7. The University of Oxford Outdates the Aztec Empire

The Aztec Empire was not established in central Mexico until almost 200 years later.

8. President Lincoln Used His Top Hat as a Handbag

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Spill Photography / Shutterstock.com

It wasn’t just a fashion statement. President Abraham Lincoln brought many notes and papers around with him.

As a man of ingenuity, he stored them regularly inside his top hat. 

9. Easter Island Has Over 1000 Giant Head Statues

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Amy Nichole Harris / Shutterstock.com

If the heads alone aren’t fascinating enough, how about 1043 of them?

Easter Island is a categorically small area, 14 miles long, but that hasn’t stopped the influx of volcanic rock sculptures.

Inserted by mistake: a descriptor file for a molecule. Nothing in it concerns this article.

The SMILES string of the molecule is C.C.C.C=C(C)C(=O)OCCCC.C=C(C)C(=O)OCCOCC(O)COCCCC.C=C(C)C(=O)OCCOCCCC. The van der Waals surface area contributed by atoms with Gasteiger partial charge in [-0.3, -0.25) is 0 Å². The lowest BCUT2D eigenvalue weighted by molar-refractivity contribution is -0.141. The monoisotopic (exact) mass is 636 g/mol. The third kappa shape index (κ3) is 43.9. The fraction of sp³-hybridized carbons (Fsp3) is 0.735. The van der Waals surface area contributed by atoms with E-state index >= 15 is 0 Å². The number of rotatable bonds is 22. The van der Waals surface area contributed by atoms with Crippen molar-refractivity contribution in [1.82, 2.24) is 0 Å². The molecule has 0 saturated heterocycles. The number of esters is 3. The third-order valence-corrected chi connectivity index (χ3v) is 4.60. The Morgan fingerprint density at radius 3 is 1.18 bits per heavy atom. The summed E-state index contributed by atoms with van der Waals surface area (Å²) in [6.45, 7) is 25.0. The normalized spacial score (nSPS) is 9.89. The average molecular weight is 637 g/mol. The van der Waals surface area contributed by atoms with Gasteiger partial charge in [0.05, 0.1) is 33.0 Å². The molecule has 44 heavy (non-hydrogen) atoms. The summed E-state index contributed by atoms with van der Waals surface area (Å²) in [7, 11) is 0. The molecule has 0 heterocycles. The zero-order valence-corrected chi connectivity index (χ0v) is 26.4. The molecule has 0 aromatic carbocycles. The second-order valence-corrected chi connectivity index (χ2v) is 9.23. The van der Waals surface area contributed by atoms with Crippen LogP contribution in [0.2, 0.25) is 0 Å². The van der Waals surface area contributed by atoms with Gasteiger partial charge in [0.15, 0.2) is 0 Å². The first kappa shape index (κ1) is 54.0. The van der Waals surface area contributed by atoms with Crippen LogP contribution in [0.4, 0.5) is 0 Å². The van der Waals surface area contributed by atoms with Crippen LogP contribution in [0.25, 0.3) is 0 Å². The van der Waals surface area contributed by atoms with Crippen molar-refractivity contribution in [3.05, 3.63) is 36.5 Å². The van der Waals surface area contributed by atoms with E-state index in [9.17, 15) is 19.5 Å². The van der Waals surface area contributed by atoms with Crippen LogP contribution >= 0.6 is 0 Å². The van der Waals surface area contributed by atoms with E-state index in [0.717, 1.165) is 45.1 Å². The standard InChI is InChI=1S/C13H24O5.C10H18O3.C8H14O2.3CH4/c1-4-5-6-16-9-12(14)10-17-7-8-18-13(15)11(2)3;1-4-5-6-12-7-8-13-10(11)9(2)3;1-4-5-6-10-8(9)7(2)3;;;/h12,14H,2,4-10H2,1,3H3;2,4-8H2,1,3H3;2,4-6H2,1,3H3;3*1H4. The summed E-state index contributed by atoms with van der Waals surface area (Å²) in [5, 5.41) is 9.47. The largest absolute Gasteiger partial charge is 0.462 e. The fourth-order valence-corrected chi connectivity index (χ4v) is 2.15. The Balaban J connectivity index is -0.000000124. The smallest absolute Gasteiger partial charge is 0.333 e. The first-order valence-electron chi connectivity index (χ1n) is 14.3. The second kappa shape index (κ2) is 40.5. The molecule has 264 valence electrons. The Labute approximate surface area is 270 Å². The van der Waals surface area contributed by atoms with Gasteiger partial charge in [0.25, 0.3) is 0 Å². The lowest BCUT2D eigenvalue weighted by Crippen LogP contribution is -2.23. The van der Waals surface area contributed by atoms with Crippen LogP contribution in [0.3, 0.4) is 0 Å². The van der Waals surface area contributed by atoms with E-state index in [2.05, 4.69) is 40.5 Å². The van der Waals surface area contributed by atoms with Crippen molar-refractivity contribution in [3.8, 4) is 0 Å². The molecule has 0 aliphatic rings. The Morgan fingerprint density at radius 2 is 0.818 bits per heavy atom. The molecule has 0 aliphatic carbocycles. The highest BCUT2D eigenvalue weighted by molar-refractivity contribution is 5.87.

As of 2023, more statues are still being discovered. 

10. Tug-of-War Was in the Olympic Games

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Observed more as a playground enjoyment, tug-of-war seems hardly the type of game to put forth alongside other competitive sports.

Despite this, for five Olympic Games between 1900 and 1920, the game was observed as part of the Olympic Track and Field Athletics section. 

11. Ketchup Was Sold as Medicine

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In the 1830s, medicinal research was still low, and many believed ketchup to cure various ailments, including indigestion and jaundice.

The idea was proposed by Dr John Cook Bennett, who later sold the recipe in the form of ‘tomato pills.’

12. Stain Removal Was Done with Urine

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alexnika / Shutterstock.com

In the 1600s, urine was considered an effective stain remover.

A book on laundering even said, “Rub all the spots in the urine as if you were washing in water.” How’s that for cleanliness?

13. Albert Einstein and Oprah Winfrey Lived at the Same Time

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jack-sooksan / Shutterstock.com